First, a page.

Microwavable heating pads with organic fillers are a wonderful way to soothe sore muscles or just warm up on a cold day. Their combination of toasty warmth and good smell are a natural remedy you can enjoy every day without side effects. The warming pad project we did here at Sew4Home is one of the most popular gift items ever featured. Most likely, it's because they're not only functional, they're also really easy to make. Everybody who makes them seems to have a favorite filler. So we thought we'd do a little testing to see if we could find out which one is best.
Do you ever watch those TV hospital shows and think, "I could do that"? Maybe not be an actual, real-life doctor. But you could wear a white coat, carry a stethoscope, and yell, "Get me a C-Spine, Chem 7, and a V-Fib!" I have no idea what any of those terms mean. They're just fun to shout. To get you just a little bit closer to your doctor daydreams, we're here to show you how one of the medical devices you saw Dr. Greene use every week can also be a big help in your sewing room. It's called a hemostat, and it's basically a locking clamp shaped like a long pair of scissors. (Probably what Dr. Greene wanted when he yelled, "Clamp!") A hemostat is extremely useful when you need to turn long, narrow tubes right side out.
We've all seen this popular little clasp. It's the go-to closure on everything from casual backpacks to high-end handbags. As with anything that includes moving parts, and may involve tools to install, it can seem intimidating. You might opt instead for a simple button closure, a snap, or simply hope a flap stays put on its own. Here's the secret about this two-part lock: it's actually quite easy to put in. The key is confirming the placement of both halves, but that's just a matter of careful measuring and double-checking. So what are you waiting for? On the next project that features a flap or strap to secure – go pro with a tuck lock.
Most of us understand how to sew on a button. If not, we have tutorials on sewing them on by hand as well as by machine. Pretty darn easy either way, and not scary at all. But buttonholes are a whole different matter. At the end of your project, after you've put in so much work, it's time to put in the buttonholes. You should be happy you're almost done. But for many of us, beads of sweat start to form across our brows and we wonder, "Am I about to ruin everything by botching the buttonholes?" Well, you can stop sweating, because it's really not that hard once you break it down into individual steps.
You might have heard the term, "fabric grain." It sounds like it could be a breakfast cereal just for sewists. But in reality, it's a technical term that describes the direction your fabric has been woven. It's important to know which way the grain is running. Because, fabric that is off-grain when you are cutting pattern pieces can cause your completed project to stretch out of shape. We're here to give you a better understanding of fabric grain and some tips on how to straighten it.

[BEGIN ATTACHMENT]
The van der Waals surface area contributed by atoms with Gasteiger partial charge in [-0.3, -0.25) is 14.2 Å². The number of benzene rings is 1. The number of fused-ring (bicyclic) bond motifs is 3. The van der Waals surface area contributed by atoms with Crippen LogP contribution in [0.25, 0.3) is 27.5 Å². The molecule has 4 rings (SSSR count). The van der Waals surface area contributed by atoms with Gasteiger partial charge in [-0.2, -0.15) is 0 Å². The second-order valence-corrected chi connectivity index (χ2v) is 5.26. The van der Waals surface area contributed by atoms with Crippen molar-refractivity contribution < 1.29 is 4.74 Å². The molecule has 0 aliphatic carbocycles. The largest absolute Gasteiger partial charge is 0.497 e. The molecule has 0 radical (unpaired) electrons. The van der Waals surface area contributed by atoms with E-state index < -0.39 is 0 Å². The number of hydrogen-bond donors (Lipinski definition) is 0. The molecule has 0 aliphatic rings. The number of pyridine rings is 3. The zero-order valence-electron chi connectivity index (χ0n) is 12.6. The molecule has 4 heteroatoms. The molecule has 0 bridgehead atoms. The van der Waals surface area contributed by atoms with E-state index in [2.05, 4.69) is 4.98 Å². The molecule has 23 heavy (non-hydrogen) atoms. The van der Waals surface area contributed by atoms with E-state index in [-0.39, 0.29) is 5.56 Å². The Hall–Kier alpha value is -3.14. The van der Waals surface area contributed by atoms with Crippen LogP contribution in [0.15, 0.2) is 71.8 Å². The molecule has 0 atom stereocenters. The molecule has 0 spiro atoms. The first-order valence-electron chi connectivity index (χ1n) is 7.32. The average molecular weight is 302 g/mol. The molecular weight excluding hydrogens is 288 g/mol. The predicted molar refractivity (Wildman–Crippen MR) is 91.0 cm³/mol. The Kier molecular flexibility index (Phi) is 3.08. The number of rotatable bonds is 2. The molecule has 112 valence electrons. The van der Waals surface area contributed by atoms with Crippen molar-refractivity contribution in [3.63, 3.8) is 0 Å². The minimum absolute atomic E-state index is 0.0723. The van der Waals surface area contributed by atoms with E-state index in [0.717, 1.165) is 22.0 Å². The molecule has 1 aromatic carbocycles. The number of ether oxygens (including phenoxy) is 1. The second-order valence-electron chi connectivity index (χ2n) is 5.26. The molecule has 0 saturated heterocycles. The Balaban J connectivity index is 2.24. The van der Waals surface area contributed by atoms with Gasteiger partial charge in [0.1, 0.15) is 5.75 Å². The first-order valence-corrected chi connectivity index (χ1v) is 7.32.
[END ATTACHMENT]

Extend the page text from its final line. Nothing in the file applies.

The circle is, in my opinion, the Queen of the geometric shapes. Don't get me wrong; I like all those squares, rectangles, triangles, octagons and whatnot, but the circle is the coolest of the bunch: smooth and pretty and endlessly useful. But trying to draw a perfect circle without a pattern is a challenge, and figuring out the proper size of an opening into which a circle can be inserted requires working with Pi (or π), and not the delicious kind you can eat with a bit of ice cream. We're here today to help you with the steps you've forgotten since high school geometry class (or maybe never learned because you were too busy passing notes with Susan Ellery!). We'll show you the parts of a circle, how wide to cut fabric to fit a circle, and how to draw a circle without a pattern. We've also included a handy conversion from decimals to inches, which is necessary when working with Pi.
I call this a "flat top" zipper. I've also heard it referred to as a set-in zipper and a recessed zipper. You can make up your very own name; the Penelope Zipper would be one option. I'm sure you've seen this type of zipper on loads of handbags and totes. It sits below the top of the bag, running flat across the top (thus the vote for my name), featuring tabs at either end (making it easy to zip open and shut), and is secured to the bag's lining with a simple facing (which allows it to be recessed). When you want a professional look and the security of a full closure, you can't go wrong with the inset-set-in-recessed-Penelope zipper. Read on to see how easy it can be.
This is not one of those square-peg-in-a-round-hole situations. But, if the idea of sewing a two-dimensional item (a flat circle) into a three-dimensional item (a tube) sounds like something from another dimension, read on. We've broken it down into a simple step-by-step process and even show you two different methods.
You can't play Sonic Generations with this type of "X" Box, but you can use it in your sewing projects to secure all types of straps and narrow panels. It's simply a stitched box with an "X" through the middle. This stitching pattern provides a high level of strength and stability, and when done with precision, it also adds a pretty detail. Try it with a contrasting thread color for extra emphasis.
Hopefully, you're reading this article for one of two reasons. Either you know a teen who really wants to start sewing, or you know one you'd like to inspire to start sewing. In both cases, you can help them on their way with a little guidance. In this day and age, when young adults seem to be devoted nearly full-time to social media apps, it's easy to think none of them could possibly be interested in something so archaic as sewing. But, while you weren't looking, sewing became cool. Read on for our Top Seven Tips to pave the way to a great experience for a young sewist.